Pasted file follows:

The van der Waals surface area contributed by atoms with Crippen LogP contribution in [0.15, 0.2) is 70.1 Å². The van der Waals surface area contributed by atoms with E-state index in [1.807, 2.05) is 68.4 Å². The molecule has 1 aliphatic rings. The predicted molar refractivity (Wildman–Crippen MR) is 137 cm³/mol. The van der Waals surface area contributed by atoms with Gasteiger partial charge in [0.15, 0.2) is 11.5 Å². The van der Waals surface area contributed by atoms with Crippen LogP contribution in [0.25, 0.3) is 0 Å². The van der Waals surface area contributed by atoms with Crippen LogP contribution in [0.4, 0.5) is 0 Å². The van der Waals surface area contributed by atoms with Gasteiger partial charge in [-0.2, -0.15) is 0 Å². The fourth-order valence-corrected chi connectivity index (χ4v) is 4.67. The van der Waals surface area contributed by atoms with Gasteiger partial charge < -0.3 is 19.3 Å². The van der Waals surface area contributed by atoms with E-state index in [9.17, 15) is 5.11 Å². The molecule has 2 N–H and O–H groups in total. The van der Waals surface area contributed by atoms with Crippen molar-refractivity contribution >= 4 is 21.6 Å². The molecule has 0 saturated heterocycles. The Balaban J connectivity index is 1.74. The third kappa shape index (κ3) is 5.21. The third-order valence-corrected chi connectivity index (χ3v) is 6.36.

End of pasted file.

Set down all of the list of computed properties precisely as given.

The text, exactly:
The van der Waals surface area contributed by atoms with Crippen LogP contribution in [0.15, 0.2) is 70.1 Å². The van der Waals surface area contributed by atoms with E-state index in [1.807, 2.05) is 68.4 Å². The molecule has 1 aliphatic rings. The predicted molar refractivity (Wildman–Crippen MR) is 137 cm³/mol. The van der Waals surface area contributed by atoms with Gasteiger partial charge in [0.15, 0.2) is 11.5 Å². The van der Waals surface area contributed by atoms with Crippen LogP contribution in [0.25, 0.3) is 0 Å². The van der Waals surface area contributed by atoms with Crippen LogP contribution in [0.4, 0.5) is 0 Å². The van der Waals surface area contributed by atoms with Gasteiger partial charge in [-0.2, -0.15) is 0 Å². The fourth-order valence-corrected chi connectivity index (χ4v) is 4.67. The van der Waals surface area contributed by atoms with Gasteiger partial charge < -0.3 is 19.3 Å². The van der Waals surface area contributed by atoms with E-state index in [9.17, 15) is 5.11 Å². The molecule has 2 N–H and O–H groups in total. The van der Waals surface area contributed by atoms with Crippen molar-refractivity contribution >= 4 is 21.6 Å². The molecule has 0 saturated heterocycles. The Balaban J connectivity index is 1.74. The third kappa shape index (κ3) is 5.21. The third-order valence-corrected chi connectivity index (χ3v) is 6.36.